He’s leaving today.
I crack my eyes to let in the predawn light. My stomach feels nauseous. I should have gotten up earlier. We won’t have much time left to spend as a family before he takes off. Now, where is he going again? How long will he be gone?
It really doesn’t matter. The hard part is always saying goodbye as I transition my family into waiting well for his return home. I hate saying goodbye. It really should get easier as time goes on. But it doesn’t. Now, I find myself going through the stages of grief even when he is just going away for a weekend with his buds. I don’t tell him though. I don’t want him to feel guilty. I don’t want him to carry the weight of a needy wife in the midst of all the other responsibility he faces.
I stretch my arms as the breeze from the window hits my face. I look over to the alarm. Shoot, my son has dojo in 45 minutes. Wait. Dojo?
“Ugh. I just had a dream that you had to leave for guard today.” I say as I roll over to cuddle into him.
“I do. Just don’t trip over the bags when you get outta bed.” He replies.
I poke him in the ribs. Hard. He has it coming. He has been out for nearly a year but the emotions are still very real.
It’s Memorial Day.
I take a moment to count my blessings that I have my husband to joke with today because this is not the story for so many.
Somewhere, a woman rolled over this morning to reach for her husband and he wasn’t there. Or, he was, but emotionally, he is still fighting a battle in a land she will never know, nor never visit. A place in the life of her soldier will that will remain detached from her reality. He fights a darkness that she cannot begin to understand. She is hopeless to intercede. But she loves him anyway.
Through outbursts of unexplained anger. Night terrors. Paranoid and cynical behavior. She knows he’s healing. She wonders if there are any other steps she should take. She prays for a glimpse of the man her soldier was before war.
She wonders when he is going to stop taking chances with his life to drive the adrenaline he has become addicted too.
She wonders when she will be enough to fill the void his life is missing.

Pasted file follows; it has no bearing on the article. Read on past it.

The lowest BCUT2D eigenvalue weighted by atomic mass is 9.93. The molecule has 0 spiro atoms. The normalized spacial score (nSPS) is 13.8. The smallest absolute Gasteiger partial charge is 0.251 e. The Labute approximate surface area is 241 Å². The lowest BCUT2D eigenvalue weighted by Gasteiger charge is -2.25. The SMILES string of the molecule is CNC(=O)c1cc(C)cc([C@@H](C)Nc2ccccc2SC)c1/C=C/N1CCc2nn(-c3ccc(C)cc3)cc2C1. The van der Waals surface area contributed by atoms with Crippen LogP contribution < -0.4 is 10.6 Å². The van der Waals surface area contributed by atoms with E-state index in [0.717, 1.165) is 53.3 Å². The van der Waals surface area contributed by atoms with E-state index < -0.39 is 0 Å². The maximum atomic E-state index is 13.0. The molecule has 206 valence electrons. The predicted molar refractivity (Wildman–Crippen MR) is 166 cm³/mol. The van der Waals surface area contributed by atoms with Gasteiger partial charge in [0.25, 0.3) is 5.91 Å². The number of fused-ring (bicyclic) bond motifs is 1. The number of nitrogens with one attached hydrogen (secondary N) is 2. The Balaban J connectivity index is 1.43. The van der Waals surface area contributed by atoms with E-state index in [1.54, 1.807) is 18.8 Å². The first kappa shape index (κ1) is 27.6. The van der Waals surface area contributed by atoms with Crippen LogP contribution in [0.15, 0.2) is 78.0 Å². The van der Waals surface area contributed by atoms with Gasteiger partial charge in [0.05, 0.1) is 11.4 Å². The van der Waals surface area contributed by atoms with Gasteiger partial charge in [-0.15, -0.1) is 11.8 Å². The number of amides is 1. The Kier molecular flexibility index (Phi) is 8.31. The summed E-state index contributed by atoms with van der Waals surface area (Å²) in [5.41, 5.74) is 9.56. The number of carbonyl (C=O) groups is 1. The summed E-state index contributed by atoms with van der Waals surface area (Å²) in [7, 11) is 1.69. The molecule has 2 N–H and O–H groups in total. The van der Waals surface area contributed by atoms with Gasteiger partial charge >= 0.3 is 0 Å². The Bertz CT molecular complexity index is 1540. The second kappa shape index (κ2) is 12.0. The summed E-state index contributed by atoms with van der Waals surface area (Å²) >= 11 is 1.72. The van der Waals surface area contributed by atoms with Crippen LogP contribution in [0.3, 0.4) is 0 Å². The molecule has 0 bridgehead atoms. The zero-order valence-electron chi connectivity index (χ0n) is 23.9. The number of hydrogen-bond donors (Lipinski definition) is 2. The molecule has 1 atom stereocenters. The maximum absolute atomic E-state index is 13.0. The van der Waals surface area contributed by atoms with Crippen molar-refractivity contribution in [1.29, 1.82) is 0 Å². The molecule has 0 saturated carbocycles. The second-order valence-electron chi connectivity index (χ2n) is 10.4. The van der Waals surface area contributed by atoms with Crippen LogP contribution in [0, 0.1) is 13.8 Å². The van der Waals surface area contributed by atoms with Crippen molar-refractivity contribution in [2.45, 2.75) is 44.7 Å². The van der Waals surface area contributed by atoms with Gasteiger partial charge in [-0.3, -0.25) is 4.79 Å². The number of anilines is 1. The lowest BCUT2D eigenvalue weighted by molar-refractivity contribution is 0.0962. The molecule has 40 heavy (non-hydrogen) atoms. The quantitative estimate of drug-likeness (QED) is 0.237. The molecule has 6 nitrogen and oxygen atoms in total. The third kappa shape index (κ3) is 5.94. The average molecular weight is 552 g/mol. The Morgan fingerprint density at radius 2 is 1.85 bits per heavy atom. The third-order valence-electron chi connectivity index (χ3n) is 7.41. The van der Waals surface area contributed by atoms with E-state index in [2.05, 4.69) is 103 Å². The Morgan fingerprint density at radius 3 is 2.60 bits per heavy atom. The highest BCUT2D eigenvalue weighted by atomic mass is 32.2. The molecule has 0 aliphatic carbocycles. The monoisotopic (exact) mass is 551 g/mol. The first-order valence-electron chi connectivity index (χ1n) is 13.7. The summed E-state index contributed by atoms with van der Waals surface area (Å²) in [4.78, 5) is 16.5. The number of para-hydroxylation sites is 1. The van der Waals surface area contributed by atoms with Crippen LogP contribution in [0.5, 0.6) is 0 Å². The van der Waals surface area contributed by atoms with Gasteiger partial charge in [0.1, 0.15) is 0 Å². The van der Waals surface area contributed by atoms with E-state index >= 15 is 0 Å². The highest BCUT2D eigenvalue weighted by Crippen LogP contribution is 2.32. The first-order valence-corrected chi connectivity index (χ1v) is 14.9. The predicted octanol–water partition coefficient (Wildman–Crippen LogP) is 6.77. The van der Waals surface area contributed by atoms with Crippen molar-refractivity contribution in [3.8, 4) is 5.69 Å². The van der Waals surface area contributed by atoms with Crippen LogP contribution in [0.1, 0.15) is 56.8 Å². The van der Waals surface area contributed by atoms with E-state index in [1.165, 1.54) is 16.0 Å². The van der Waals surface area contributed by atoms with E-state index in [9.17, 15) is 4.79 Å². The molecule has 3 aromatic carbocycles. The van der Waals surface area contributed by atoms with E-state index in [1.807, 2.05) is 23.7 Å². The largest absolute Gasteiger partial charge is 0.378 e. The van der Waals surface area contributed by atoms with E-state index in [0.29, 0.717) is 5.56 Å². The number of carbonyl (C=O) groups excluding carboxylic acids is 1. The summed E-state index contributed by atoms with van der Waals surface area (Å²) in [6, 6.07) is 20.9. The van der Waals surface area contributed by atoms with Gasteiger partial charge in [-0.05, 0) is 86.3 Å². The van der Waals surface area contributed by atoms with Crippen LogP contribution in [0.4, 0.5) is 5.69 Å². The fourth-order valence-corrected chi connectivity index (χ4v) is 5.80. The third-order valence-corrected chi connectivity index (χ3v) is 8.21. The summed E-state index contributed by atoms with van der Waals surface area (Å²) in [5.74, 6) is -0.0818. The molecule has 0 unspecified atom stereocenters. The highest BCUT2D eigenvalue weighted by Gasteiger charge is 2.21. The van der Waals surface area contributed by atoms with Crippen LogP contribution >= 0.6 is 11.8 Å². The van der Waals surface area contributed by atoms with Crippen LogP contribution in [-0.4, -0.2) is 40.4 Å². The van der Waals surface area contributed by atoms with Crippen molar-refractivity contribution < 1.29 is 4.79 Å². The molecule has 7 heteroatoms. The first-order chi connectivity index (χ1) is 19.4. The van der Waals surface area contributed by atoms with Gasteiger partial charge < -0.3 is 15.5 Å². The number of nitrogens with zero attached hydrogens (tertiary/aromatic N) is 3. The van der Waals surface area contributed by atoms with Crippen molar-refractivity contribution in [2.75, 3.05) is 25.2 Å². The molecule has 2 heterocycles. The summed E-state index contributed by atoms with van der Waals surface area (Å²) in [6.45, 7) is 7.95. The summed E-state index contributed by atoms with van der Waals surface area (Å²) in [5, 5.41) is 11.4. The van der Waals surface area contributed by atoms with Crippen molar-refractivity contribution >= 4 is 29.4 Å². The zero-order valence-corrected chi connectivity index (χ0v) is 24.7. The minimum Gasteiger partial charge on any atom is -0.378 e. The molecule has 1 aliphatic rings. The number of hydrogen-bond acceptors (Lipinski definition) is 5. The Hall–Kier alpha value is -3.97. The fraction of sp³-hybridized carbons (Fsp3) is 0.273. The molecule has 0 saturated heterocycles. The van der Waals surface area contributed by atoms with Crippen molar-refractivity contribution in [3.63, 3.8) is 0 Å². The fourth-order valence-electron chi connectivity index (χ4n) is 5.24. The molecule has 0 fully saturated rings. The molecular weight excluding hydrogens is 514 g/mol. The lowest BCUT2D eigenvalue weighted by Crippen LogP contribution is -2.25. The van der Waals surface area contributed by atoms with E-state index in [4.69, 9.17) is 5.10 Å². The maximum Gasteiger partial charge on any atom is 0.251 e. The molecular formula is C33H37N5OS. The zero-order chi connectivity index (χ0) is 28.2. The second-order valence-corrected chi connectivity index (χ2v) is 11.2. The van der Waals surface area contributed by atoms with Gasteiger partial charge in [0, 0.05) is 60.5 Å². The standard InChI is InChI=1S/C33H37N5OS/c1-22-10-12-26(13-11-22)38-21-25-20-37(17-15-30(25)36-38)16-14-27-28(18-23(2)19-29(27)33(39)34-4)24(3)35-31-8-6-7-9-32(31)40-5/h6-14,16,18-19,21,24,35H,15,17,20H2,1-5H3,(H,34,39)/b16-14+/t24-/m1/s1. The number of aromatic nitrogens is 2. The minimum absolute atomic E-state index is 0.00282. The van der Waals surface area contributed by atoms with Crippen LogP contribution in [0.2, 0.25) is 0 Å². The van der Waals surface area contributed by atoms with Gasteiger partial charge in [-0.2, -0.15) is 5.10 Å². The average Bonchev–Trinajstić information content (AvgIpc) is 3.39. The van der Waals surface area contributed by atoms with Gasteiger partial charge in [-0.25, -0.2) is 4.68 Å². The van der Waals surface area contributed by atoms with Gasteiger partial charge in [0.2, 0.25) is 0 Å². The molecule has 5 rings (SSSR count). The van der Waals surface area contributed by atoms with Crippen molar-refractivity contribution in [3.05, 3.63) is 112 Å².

Days like today are hard. They drudge up memories long buried . They revive emotions that are impossible to understand for those who have not gone and seen realities of war because we chose to stay at home. But, we’re here now.
What can we do with all of this?
Pray. For those whose soldier aren’t returning home. For peace, protection and provision in their road ahead. Pray for the soldier who is still trying to find his way, even in the safety of home. For resolution. For peace. For an encounter with the love, grace and mercy of a mighty God.
Be a willing listener, but don’t push for answers. Be available to listen without judgement. I don’t know what you’ve seen and I don’t know what you’ve done but I’m here and I care for you. Nothing you can say will change that.
Keep it confidential. It’s not your story to share.
Love unconditionally. There is a price for freedom. The number one goal of our soldiers is to bring everyone home alive. Sometimes that happens at the expense of a soldiers moral code. Sometimes, lives are lost. Regardless, the price is high. Too high for some, even when they return home. The number of soldiers taking their own lives after returning home is at an epidemic high. And unnecessary. It’s something we can no longer ignore.
Today, let’s not forget. Let’s check in. Let us shower those who have lost their soldier with love and support. Let’s remind soldiers who are still fighting the battle that they are not alone.
If you know a military family in need of support, check out military one source .
PTSD is taking our soldiers at an alarming rate. 1 military service member and 22 veterans per day. Please consider joining my friend’s battle for awareness at Valhalla can wait. You’re likes and shares will send the message to our troops that they are not alone.